D. Eichberger, “Margaret of Austria and the Documentation of her Collection in Mechelen”, in Fernando Checa, coord., Los inventarios de Carlos V y la familia imperial / The inventories of Charles V and the Imperial Family, Madrid, 2010, pp. 2351-2363.

D. Eichberger, “Margaret of Austria’s Treasures. An early Habsburg Collection in the Burgundian Netherlands”, in Fernando Checa, ed., Museo Imperial. El coleccionismo artístico de los Austrias en el siglo XVI, Madrid, 2013, pp. 71-80.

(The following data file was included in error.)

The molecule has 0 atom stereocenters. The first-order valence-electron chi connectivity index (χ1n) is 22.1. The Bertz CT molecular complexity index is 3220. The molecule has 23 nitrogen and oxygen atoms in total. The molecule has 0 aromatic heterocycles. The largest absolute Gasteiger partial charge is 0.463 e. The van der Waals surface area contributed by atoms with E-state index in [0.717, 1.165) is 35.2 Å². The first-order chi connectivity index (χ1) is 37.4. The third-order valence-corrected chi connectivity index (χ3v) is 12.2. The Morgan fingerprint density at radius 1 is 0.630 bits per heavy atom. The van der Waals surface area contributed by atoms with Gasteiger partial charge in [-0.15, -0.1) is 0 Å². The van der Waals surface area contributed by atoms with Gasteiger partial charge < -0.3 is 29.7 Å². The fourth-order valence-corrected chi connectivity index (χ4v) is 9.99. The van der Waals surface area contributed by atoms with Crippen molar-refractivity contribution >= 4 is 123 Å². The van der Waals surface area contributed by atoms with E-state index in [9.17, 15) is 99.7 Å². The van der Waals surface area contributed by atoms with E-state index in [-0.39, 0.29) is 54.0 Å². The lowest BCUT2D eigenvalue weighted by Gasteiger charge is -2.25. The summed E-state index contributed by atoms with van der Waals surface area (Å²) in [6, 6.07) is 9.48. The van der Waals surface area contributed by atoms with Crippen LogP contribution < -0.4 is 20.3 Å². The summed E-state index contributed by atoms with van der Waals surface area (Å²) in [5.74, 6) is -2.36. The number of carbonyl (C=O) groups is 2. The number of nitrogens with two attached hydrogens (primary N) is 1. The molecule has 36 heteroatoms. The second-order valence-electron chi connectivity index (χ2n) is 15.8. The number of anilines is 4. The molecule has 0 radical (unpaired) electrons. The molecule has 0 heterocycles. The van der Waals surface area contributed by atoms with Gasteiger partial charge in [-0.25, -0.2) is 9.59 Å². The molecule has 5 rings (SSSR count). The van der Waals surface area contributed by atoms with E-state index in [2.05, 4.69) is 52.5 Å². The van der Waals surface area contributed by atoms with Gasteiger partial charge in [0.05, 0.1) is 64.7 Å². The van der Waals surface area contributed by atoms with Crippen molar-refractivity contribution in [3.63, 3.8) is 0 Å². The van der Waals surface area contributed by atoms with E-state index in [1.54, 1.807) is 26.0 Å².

G. Delmarcel, The Passion Tapestries of Margaret of Austria (c.1518-1524) - New Data and Documents (after 2005)

Series Dais of Charles V (Baldachin of Margaret of Austria)

Models Bernard van Orley (1491-1542)

Manufacture Pieter de Pannemaker, Brussels, 1518-1524

Fabric Gold, silver, silk and wool

Location Royal Monastery of San Lorenzo de El Escorial

Origin Collection of Margaret of Austria, later inherited by Charles V in 1530